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Movie Review

Movie Review: 'Rampart'

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Movie Review: 'Rampart'
Photo Source: Millenium Entertainment
Uneven in spots and not always totally convincing, "Rampart" still manages to work well, even soar, on the wings of an impressive cast and its star, Woody Harrelson, in a career-best performance as Dave Brown, a corrupt cop caught up in the Rampart police scandals in Los Angeles circa the late 1990s. Harrelson grabs hold of this guy, who is deceptively normal when he's around his bosses but despicable when left to his own devices out in the field. He's a sociopath, with no sense of right, wrong, or honor. Even his attempt at a decent relationship with his young daughter (nicely played by Sammy Boyarsky) can't quite redeem him, though Harrelson gets major points for making Brown even halfway understandable and a three-dimensional, flawed human being.

A serial womanizer and 100 percent racist, this cop just does not know how to stop. Perhaps the Vietnam vet never got over the atrocities of war and transfers them to his nearly 25-year police career, which comes crashing down when Brown is caught on tape involved in the senseless and extremely violent beating of a suspected criminal.

Still, this is a fascinating character, and Harrelson never lets up, completely inhabiting this sexual predator and gross excuse for a father, cop, and human being. Writer-director Oren Moverman guided Harrelson to a supporting actor nomination a couple of years ago for his startlingly fine work in "The Messenger," and it is crystal clear that the two men have a shorthand way of working. Moverman taps into a ferocity and energy Harrelson has not displayed before, at least in a solid leading role.

Considering that "Rampart" is such a one-man show, it's remarkable that the large cast comes off as well as it does. Standouts include a very fine Sigourney Weaver, as a high-ranking LAPD suit; Ice Cube, nicely underplaying it as an internal affairs investigator; and Harrelson's "Messenger" co-star Ben Foster, who convincingly portrays a paraplegic cokehead but unfortunately doesn't get much opportunity to develop him. Three more female stars also score in their few scenes: Robin Wright is a lawyer who represents victims of the kind of police violence that Dave Brown practices, and Cynthia Nixon and Anne Heche have novel roles as ex-wives of Brown (they are also sisters, which is a bit forced but doesn't destroy the thrust of the story).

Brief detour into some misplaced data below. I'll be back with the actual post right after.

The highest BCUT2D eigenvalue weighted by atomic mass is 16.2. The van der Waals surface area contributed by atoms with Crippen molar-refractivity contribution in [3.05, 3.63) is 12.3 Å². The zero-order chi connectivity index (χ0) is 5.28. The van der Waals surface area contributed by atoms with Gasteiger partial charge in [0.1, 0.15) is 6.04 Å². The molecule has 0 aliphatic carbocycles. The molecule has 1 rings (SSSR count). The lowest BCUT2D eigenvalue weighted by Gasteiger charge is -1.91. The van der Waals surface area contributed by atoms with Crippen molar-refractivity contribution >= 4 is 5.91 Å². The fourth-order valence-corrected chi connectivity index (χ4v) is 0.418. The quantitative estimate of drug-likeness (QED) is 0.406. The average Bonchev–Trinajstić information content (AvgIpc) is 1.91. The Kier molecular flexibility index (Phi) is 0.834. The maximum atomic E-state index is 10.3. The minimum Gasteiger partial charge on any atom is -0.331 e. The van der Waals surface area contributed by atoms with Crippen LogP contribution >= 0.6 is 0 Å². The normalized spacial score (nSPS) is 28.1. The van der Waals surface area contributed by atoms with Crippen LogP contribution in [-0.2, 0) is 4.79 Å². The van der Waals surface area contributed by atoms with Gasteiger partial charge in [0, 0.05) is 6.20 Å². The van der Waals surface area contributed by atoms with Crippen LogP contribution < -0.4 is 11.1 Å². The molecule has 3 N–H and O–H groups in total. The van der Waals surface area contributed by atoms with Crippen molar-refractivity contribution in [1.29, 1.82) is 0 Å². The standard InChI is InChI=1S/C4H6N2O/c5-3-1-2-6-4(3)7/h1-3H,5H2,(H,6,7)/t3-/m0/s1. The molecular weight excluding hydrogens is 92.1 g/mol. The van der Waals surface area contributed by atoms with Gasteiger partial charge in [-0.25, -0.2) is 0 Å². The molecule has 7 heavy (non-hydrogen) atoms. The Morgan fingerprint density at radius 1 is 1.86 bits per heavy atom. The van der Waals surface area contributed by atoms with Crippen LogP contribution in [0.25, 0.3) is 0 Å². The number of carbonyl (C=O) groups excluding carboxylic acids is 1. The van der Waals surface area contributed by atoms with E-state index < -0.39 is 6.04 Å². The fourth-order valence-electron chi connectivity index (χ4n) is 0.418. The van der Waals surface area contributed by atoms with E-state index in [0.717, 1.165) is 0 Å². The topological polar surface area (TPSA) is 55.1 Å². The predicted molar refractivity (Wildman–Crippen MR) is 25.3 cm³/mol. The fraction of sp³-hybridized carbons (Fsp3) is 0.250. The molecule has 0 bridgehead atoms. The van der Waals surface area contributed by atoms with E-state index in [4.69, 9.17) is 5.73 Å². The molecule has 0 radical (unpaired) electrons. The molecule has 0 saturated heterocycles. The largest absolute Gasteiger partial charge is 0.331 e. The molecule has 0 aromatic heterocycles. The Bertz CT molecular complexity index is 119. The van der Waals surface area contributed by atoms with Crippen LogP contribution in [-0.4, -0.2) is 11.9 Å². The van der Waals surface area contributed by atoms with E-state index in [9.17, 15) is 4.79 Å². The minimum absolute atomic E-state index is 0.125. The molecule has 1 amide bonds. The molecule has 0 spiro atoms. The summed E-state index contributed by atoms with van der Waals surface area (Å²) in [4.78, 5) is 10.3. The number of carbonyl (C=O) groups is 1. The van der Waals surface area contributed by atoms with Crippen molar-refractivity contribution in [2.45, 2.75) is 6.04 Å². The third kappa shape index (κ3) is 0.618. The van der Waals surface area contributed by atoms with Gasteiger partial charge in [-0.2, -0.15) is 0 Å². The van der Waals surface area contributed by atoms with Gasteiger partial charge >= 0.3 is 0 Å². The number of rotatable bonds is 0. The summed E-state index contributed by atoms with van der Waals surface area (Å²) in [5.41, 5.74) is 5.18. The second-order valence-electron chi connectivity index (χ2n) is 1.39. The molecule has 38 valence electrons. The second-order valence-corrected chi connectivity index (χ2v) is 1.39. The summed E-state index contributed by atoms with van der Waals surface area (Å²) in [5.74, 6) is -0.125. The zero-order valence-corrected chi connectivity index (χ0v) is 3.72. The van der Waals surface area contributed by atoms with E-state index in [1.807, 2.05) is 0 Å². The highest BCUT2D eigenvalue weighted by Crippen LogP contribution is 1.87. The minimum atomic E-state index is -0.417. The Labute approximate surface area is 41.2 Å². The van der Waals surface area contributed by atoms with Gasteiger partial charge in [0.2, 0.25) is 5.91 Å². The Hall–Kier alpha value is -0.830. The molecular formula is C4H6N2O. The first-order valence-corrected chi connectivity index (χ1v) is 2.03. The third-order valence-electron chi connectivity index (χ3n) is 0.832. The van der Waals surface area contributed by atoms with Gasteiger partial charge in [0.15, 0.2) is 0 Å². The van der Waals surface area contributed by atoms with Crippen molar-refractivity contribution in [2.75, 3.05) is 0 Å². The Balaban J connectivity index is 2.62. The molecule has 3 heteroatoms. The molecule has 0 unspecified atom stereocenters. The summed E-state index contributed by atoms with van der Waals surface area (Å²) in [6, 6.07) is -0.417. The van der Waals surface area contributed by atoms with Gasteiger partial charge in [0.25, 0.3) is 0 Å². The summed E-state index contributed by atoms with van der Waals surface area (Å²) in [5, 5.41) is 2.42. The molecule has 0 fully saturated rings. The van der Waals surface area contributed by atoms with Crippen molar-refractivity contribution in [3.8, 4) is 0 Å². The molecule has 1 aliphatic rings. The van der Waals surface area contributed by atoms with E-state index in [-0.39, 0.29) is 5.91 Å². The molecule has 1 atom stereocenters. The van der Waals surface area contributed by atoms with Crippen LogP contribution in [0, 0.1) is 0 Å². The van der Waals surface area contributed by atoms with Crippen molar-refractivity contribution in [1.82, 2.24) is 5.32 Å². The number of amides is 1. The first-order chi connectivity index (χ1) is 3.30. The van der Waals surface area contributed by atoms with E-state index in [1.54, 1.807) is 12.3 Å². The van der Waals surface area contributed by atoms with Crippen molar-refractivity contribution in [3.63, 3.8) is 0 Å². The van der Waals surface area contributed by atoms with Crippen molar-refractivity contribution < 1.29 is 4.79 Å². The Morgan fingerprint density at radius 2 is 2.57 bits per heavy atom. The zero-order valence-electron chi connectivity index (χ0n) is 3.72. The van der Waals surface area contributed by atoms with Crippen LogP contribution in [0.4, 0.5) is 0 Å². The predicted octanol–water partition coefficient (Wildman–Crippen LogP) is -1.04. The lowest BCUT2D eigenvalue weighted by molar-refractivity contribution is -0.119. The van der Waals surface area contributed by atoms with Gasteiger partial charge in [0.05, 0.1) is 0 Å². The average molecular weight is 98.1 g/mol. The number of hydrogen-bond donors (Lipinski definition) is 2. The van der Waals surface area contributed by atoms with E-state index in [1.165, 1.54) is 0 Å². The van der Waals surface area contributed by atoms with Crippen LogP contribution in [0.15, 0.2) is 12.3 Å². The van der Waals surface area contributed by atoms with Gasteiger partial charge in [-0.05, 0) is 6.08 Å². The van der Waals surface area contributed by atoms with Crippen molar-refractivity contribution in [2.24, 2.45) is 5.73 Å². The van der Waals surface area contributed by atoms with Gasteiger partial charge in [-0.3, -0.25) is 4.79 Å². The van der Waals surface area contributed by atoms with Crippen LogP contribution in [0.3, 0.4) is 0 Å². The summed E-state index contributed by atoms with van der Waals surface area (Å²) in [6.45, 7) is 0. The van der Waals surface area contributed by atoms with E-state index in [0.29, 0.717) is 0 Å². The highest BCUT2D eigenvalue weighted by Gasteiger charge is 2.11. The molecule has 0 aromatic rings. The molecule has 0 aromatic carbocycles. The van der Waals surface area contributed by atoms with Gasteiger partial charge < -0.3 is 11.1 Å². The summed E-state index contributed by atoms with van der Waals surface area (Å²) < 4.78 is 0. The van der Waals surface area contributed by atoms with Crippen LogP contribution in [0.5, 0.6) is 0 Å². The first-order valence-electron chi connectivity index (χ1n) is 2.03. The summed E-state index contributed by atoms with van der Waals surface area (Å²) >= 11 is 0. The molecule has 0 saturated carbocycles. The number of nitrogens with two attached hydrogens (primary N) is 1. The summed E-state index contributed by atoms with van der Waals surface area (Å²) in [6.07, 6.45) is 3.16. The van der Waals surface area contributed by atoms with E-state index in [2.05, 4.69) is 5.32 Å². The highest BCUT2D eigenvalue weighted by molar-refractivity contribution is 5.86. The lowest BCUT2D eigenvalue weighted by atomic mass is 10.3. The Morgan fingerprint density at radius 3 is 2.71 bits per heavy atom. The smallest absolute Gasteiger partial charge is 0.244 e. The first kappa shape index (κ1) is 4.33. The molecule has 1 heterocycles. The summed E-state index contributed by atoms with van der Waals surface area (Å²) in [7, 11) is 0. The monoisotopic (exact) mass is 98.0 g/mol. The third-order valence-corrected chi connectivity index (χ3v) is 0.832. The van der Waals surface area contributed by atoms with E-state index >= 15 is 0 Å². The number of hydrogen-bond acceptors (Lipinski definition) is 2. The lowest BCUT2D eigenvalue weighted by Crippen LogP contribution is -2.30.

Some of this is filmed in such a gritty fashion that the movie almost feels like a documentary. At times the realistic approach is annoying, as all eyes are on Harrelson, and the arty setups can distract from the pure power of his performance.

"Rampart" had a brief Oscar-qualifying run in December and is opening now in regular runs. Certainly Harrelson deserved strong consideration, but even without that Oscar nomination this is a performance worth catching and savoring.

Genre: Drama
Director: Oren Moverman
Writers: Oren Moverman and James Ellroy
Cast: Woody Harrelson, Sigourney Weaver, Ben Foster, Cynthia Nixon, Anne Heche, Sammy Boyarsky, Robin Wright, Ice Cube, Steve Buscemi, Ned Beatty, Audra McDonald


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